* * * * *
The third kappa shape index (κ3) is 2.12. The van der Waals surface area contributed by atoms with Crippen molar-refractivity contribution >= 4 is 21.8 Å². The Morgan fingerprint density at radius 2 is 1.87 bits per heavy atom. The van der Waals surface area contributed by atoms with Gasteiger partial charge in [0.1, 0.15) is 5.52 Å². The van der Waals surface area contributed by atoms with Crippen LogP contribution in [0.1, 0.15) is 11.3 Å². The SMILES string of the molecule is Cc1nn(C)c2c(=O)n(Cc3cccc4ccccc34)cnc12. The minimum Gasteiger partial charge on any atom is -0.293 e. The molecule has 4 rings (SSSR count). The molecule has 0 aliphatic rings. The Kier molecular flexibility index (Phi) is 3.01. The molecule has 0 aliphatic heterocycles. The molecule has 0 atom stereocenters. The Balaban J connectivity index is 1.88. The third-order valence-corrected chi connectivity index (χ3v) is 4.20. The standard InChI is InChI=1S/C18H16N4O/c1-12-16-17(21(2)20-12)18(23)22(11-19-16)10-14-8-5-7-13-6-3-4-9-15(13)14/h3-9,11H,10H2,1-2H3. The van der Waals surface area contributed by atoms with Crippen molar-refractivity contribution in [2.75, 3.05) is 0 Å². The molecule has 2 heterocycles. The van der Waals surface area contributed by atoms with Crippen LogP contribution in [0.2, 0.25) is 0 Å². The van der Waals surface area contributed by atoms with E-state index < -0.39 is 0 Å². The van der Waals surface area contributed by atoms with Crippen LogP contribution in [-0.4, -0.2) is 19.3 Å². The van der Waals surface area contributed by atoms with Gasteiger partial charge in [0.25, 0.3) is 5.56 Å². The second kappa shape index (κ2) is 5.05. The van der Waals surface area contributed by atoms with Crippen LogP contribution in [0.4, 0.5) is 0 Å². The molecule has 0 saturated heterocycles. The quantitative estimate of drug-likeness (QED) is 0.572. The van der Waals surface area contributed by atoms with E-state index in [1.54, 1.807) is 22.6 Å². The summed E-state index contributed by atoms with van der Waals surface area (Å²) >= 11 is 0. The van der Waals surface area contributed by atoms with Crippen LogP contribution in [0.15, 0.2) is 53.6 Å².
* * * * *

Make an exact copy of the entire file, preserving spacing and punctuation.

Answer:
The third kappa shape index (κ3) is 2.12. The van der Waals surface area contributed by atoms with Crippen molar-refractivity contribution >= 4 is 21.8 Å². The Morgan fingerprint density at radius 2 is 1.87 bits per heavy atom. The van der Waals surface area contributed by atoms with Gasteiger partial charge in [0.1, 0.15) is 5.52 Å². The van der Waals surface area contributed by atoms with Crippen LogP contribution in [0.1, 0.15) is 11.3 Å². The SMILES string of the molecule is Cc1nn(C)c2c(=O)n(Cc3cccc4ccccc34)cnc12. The minimum Gasteiger partial charge on any atom is -0.293 e. The molecule has 4 rings (SSSR count). The molecule has 0 aliphatic rings. The Kier molecular flexibility index (Phi) is 3.01. The molecule has 0 aliphatic heterocycles. The molecule has 0 atom stereocenters. The Balaban J connectivity index is 1.88. The third-order valence-corrected chi connectivity index (χ3v) is 4.20. The standard InChI is InChI=1S/C18H16N4O/c1-12-16-17(21(2)20-12)18(23)22(11-19-16)10-14-8-5-7-13-6-3-4-9-15(13)14/h3-9,11H,10H2,1-2H3. The van der Waals surface area contributed by atoms with Crippen molar-refractivity contribution in [2.75, 3.05) is 0 Å². The molecule has 2 heterocycles. The van der Waals surface area contributed by atoms with Crippen LogP contribution in [0.2, 0.25) is 0 Å². The van der Waals surface area contributed by atoms with E-state index < -0.39 is 0 Å². The van der Waals surface area contributed by atoms with Crippen LogP contribution in [-0.4, -0.2) is 19.3 Å². The van der Waals surface area contributed by atoms with Gasteiger partial charge in [0.25, 0.3) is 5.56 Å². The second kappa shape index (κ2) is 5.05. The van der Waals surface area contributed by atoms with Crippen LogP contribution in [0.4, 0.5) is 0 Å². The molecule has 0 saturated heterocycles. The quantitative estimate of drug-likeness (QED) is 0.572. The van der Waals surface area contributed by atoms with E-state index in [1.54, 1.807) is 22.6 Å². The summed E-state index contributed by atoms with van der Waals surface area (Å²) >= 11 is 0. The van der Waals surface area contributed by atoms with Crippen LogP contribution in [0.15, 0.2) is 53.6 Å².